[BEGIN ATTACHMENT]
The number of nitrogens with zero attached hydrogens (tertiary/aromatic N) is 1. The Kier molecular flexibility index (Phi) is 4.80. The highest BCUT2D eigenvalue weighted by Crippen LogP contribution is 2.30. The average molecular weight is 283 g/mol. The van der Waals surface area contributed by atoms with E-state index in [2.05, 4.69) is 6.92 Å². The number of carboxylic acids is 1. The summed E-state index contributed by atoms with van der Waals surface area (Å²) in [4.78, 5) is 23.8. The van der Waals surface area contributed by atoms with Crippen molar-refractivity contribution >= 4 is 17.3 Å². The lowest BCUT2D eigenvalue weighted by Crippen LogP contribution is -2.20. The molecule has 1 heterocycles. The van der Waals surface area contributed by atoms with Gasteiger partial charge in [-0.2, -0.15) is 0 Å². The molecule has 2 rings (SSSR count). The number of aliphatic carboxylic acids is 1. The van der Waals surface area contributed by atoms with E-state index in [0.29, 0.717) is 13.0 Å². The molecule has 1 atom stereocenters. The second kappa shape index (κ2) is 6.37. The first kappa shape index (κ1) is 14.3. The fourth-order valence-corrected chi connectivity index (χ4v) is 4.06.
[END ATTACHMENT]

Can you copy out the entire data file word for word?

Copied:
The number of nitrogens with zero attached hydrogens (tertiary/aromatic N) is 1. The Kier molecular flexibility index (Phi) is 4.80. The highest BCUT2D eigenvalue weighted by Crippen LogP contribution is 2.30. The average molecular weight is 283 g/mol. The van der Waals surface area contributed by atoms with E-state index in [2.05, 4.69) is 6.92 Å². The number of carboxylic acids is 1. The summed E-state index contributed by atoms with van der Waals surface area (Å²) in [4.78, 5) is 23.8. The van der Waals surface area contributed by atoms with Crippen molar-refractivity contribution >= 4 is 17.3 Å². The lowest BCUT2D eigenvalue weighted by Crippen LogP contribution is -2.20. The molecule has 1 heterocycles. The van der Waals surface area contributed by atoms with Gasteiger partial charge in [-0.2, -0.15) is 0 Å². The molecule has 2 rings (SSSR count). The number of aliphatic carboxylic acids is 1. The van der Waals surface area contributed by atoms with E-state index in [0.29, 0.717) is 13.0 Å². The molecule has 1 atom stereocenters. The second kappa shape index (κ2) is 6.37. The first kappa shape index (κ1) is 14.3. The fourth-order valence-corrected chi connectivity index (χ4v) is 4.06.